Thomas A. Albini, MD, is an associate professor of clinical ophthalmology at the Bascom Palmer Eye Institute in Miami, Florida. He specializes in vitreoretinal diseases and surgery and uveitis; he is a member of the Retina Today editorial board. He is a consultant and advisory board member for Allergan, Inc., and a consultant to Bausch + Lomb. Dr. Albini may be reached at

Andrew A. Moshfeghi, MD, MBA, is a retina surgeon at Retina Associates of Kentucky in Lexington, Kentucky. He is a consultant to Alcon, Alimera, Allergan, Bayer, Genentech, Regeneron, ThromboGenics, and Valeant. Dr. Moshfeghi may be reached

Steven Yeh, MD, is an assistant professor of ophthalmology, section of vitreoretinal surgery & diseases, at Emory Eye Center in Atlanta, Georgia. He is a consultant and advisory board member for Clearside Biomedical and a consultant to Bausch + Lomb. Dr. Yeh may be reached at

  1. Martin DF, Maguire MG, Ying GS, et al; CATT Research Group,. Ranibizumab and bevacizumab for neovascular age-related macular degeneration. N Engl J Med. 2011;364:1897-1908.
  2. Stewart MW. Anti-VEGF therapy for diabetic macular edema. Curr Diab Rep. 2014;14:510.
  3. Braithwaite T, Nanji AA, Lindsley K, Greenberg PB. Anti-vascular endothelial growth factor for macular oedema secondary to central retinal vein occlusion. Cochrane Database Syst Rev. 2014;5:CD00725.
  4. Yeh S, Albini TA, Moshfeghi AA, Nussenblatt RB. Uveitis, the Comparison of Age-Related Macular Degeneration Treatments Trials (CATT), and intravitreal biologics for ocular inflammation. Am J Ophthalmol. 2012;154:429-435.
  5. Jaffe GJ, Martin D, Callanan D, et al; Fluocinolone Acetonide Uveitis Study Group. Fluocinolone acetonide implant (Retisert) for noninfectious posterior uveitis: thirty-four week results of a multicenter randomized clinical study. Ophthalmology. 2006;113:1020-1027.
  6. Callanan DG, Jaffe GJ, Martin DF, et al. Treatment of posterior uveitis with a fluocinolone acetonide implant: three-year clinical trial results. Arch Ophthalmol. 2008;126:1191-1201.
  7. Kempen JH, Altaweel MM, Holbrook JT et al; Multicenter Uveitis Steroid Treatment (MUST) Trial Research Group. Randomized comparison of systemic anti-inflammatory therapy versus fluocinolone acetonide implant for intermediate, posterior, and panuveitis: the multicenter uveitis steroid treatment trial. Ophthalmology. 2011;118:1916-1926.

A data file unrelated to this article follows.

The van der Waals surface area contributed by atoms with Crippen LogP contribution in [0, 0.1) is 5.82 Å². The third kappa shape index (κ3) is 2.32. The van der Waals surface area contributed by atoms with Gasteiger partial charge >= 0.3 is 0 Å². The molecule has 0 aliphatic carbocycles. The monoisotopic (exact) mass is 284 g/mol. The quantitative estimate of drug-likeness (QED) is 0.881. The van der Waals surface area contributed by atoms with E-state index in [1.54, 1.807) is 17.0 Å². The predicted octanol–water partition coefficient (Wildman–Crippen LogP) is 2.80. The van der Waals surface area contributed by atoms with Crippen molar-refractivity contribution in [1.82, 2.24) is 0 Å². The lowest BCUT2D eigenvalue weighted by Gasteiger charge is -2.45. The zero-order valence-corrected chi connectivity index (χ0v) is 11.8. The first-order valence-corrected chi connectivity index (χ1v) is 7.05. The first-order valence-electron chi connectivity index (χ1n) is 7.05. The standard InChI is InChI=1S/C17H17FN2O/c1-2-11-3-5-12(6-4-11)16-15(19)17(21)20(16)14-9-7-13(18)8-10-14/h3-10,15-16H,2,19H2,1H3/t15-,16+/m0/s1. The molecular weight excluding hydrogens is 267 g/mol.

8. Lowder C, Belfort R Jr, Lightman S, et al; Ozurdex HURON Study Group. Dexamethasone intravitreal implant for noninfectious intermediate or posterior uveitis. Arch Ophthalmol. 2011;129:545-553.
  9. Haller JA, Bandello F, Belfort R Jr, et al; Ozurdex GENEVA Study Group. Dexamethasone intravitreal implant in patients with macular edema related to branch or central retinal vein occlusion twelve-month study results. Ophthalmology. 2011;118:2453-2460.
  10. Boyer DS, Yoon YH, Belfort R Jr, et al; Ozurdex MEAD Study Group. Three-Year, Randomized, Sham-Controlled Trial of Dexamethasone Intravitreal Implant in Patients with Diabetic Macular Edema. Ophthalmology. 2014. [Published online ahead of print, June 4, 2014].
  11. Campochiaro PA, Brown DM, Pearson A, et al. Long-term benefit of sustained-delivery fluocinolone acetonide vitreous inserts for diabetic macular edema. Ophthalmology. 2011;118(4): 626-635.
  12. Campochiaro PA, Brown DM, Pearson A, et al. Sustained delivery fluocinolone acetonide vitreous inserts provide benefit for at least 3 years in patients with diabetic macular edema. Ophthalmology 2012;119:2125-2132.
  13. Edelhauser HF, Rowe-Rendleman CL, Robinson MR, et al. Ophthalmic drug delivery systems for the treatment of retinal diseases: basic research to clinical applications. Invest Ophthalmol Vis Sci. 2010; 1:5403-5420.
  14. Olsen TW, Feng X, Wabner K, et al. Cannulation of the suprachoroidal space: a novel drug delivery methodology to the posterior segment. Am J Ophthalmol. 2006;142:777-787.